3. Managing different workflows based upon different file types.
Just as input channel trends are having an impact on document processing, so is the expansion of various file types. Long gone are the days where everything was scanned as a TIFF. Now, we must not only consider multiple image types but also the increasing need to capture electronic documents of every kind as companies continue to progress through digital transformation. In many instances, document processing cannot deal with multiple document types at all or must accommodate this need either through various software components, different configurations, or by transforming digital documents into images.
This area still has room for improvement, but progressive-thinking solution providers are expanding support of native electronic documents that combine the benefits of electronic documents (think “no need to apply optical character recognition”) with the advantages of page-level image analysis. The result is a single system that can deliver a higher level of both accuracy and throughput without having to create specialized configurations.
4. Effort for specialized tuning and upkeep.
This issue is probably the least understood, let alone managed. The real value of automated document processing is to put as much of it into a “straight through” process, where no human interaction is needed. To get there, it requires a lot of analysis, configuration, measurement, and tuning for each document variation (type, input source, file type, etc.). The more documents, the more investment required. The reality is that most automated document processing is closer to a supervised process versus something truly automated—with the outcomes of the major steps, such as classification, document separation, and data extraction, all being 100% reviewed to ensure accuracy. This is akin to a person reviewing and approving every action of an autonomous driving vehicle instead of being able to read a book or play Candy Crush while driving. The actual value of automated document processing in most organizations has yet to be achieved.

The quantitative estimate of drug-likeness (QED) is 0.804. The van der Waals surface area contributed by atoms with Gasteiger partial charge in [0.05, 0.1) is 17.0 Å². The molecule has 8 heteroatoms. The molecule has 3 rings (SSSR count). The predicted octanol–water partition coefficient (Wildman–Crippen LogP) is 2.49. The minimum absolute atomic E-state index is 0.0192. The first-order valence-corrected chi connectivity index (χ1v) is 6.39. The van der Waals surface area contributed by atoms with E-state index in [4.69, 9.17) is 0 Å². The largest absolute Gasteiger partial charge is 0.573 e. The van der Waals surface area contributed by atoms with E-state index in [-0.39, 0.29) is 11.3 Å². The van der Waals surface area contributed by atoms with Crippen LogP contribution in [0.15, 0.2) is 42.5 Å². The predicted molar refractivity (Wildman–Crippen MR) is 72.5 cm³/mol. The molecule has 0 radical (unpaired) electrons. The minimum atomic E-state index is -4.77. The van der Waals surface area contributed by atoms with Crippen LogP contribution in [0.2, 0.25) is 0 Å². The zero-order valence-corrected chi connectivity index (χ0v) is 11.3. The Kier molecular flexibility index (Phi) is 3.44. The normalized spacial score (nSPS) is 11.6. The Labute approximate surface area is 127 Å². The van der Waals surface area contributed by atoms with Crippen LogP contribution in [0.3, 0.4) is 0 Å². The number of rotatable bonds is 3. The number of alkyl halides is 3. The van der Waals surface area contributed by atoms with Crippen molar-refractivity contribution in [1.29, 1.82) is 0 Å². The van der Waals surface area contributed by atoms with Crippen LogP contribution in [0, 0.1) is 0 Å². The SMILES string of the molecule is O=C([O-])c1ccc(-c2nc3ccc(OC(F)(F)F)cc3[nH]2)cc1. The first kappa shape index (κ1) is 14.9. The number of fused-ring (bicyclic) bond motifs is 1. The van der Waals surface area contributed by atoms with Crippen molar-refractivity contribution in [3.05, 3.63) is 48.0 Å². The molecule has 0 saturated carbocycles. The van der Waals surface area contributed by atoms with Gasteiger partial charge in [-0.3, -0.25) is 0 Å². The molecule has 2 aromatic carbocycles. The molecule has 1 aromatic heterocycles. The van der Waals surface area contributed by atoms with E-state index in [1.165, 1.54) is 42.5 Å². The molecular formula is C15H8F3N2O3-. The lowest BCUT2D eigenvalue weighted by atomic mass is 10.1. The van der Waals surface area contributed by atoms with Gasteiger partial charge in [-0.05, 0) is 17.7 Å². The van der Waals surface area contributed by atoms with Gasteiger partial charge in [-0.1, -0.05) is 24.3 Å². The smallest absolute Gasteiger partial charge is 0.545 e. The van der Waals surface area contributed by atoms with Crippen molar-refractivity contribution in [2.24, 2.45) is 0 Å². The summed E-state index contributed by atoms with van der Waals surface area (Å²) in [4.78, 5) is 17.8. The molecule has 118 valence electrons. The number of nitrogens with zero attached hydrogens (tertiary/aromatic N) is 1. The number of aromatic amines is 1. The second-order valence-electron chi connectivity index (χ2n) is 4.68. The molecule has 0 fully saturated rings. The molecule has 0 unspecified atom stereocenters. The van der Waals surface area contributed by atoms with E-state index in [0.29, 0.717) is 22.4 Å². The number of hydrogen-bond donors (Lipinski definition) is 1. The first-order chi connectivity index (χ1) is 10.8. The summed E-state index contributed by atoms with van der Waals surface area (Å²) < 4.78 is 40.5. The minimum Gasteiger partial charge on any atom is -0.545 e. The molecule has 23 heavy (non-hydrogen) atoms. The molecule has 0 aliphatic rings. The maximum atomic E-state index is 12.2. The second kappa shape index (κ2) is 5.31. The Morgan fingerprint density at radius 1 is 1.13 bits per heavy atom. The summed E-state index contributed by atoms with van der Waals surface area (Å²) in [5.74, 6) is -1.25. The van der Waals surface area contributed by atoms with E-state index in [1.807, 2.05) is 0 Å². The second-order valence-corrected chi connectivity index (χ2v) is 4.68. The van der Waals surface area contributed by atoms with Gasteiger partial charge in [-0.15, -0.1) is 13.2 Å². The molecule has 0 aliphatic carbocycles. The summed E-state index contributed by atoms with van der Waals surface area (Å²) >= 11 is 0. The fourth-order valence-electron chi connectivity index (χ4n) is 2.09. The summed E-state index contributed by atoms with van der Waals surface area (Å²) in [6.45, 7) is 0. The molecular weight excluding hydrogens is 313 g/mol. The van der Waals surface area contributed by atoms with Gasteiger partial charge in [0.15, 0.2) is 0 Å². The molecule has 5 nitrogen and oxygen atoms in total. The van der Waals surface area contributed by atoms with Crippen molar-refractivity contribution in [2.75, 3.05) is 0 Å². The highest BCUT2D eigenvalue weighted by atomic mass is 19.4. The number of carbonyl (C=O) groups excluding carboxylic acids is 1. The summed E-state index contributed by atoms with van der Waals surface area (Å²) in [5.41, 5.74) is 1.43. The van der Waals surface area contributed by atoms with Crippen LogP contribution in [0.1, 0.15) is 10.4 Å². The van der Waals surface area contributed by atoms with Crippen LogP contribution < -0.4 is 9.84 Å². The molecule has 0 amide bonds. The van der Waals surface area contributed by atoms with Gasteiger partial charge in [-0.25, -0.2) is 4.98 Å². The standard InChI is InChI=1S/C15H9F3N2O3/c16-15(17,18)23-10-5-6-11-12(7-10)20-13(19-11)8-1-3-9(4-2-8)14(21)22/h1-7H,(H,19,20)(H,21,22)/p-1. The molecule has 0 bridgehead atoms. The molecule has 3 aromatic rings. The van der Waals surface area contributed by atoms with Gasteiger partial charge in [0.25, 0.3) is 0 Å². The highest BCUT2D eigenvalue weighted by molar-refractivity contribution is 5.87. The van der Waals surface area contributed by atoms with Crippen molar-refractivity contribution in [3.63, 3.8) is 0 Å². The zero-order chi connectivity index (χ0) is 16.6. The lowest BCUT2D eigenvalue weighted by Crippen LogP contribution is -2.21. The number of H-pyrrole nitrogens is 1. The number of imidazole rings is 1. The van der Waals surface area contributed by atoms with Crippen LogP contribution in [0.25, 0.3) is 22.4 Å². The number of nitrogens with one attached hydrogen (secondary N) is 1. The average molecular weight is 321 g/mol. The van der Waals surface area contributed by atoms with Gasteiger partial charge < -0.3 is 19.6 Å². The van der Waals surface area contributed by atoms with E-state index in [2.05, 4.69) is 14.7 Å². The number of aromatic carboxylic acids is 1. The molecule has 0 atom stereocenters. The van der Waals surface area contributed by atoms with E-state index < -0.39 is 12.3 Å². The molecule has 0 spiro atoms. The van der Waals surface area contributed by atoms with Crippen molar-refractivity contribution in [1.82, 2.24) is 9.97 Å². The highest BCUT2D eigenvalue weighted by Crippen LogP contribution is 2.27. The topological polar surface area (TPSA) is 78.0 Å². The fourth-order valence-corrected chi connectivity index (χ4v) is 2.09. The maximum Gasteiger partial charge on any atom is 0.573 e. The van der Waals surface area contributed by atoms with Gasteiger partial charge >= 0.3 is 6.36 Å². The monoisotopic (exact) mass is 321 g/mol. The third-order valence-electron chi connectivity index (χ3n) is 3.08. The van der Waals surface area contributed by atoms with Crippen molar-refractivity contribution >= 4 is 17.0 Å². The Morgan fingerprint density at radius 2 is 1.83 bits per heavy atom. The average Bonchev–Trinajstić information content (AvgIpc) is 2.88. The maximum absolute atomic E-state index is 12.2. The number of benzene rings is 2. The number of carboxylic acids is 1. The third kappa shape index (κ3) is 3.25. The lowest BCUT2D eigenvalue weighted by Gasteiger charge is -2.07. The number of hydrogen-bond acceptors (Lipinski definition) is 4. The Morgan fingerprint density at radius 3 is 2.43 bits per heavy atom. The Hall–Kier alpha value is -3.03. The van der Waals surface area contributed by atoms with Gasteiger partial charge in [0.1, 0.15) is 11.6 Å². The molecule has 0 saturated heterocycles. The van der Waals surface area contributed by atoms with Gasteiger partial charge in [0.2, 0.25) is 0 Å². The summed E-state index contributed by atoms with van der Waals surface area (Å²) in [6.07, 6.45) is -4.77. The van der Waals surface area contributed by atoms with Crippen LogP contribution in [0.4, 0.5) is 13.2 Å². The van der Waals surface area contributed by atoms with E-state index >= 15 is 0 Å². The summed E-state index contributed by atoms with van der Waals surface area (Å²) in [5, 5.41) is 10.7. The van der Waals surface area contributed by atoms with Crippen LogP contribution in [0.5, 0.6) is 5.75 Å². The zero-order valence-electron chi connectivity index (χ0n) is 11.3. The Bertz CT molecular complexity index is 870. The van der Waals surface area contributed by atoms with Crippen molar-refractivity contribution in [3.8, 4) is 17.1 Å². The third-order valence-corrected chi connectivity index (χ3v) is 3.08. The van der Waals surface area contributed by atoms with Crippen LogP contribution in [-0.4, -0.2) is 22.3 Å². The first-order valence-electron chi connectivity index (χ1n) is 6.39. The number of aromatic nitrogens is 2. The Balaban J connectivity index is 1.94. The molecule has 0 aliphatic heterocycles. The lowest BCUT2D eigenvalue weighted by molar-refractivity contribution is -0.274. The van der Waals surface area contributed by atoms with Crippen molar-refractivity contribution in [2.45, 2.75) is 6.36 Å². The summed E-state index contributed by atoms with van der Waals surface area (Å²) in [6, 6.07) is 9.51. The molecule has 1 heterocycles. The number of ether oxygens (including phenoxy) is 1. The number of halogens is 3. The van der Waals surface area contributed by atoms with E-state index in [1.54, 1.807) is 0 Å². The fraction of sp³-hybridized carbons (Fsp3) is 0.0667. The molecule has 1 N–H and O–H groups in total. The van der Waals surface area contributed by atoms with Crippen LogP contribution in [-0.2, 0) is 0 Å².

Despite accuracy claims from most vendors, the reality is that most of the performance measurement capabilities focus on measurement of optical character recognition (OCR) accuracy through data correction activities that provide a more static view of the achieved accuracy. While this knowledge is interesting, it doesn’t provide insight into how to improve the system. Some advanced capture systems can provide automation for adjusting rules based upon user feedback. This is definitely moving the industry in the right direction, and yet, we are still far from the day when a system can be deployed and can autonomously improve through observation of daily production activities without any human intervention.
Greg Council is Vice President of Marketing and Product Management at Parascript, responsible for market vision and product strategy. He oversees all aspects of Parascript Artificial Intelligence software life cycles, leading the successful development and introduction of advanced machine learning technology to the marketplace. Contact him by visiting www.parascript.com or follow Parascript on Twitter @ParascriptLLC.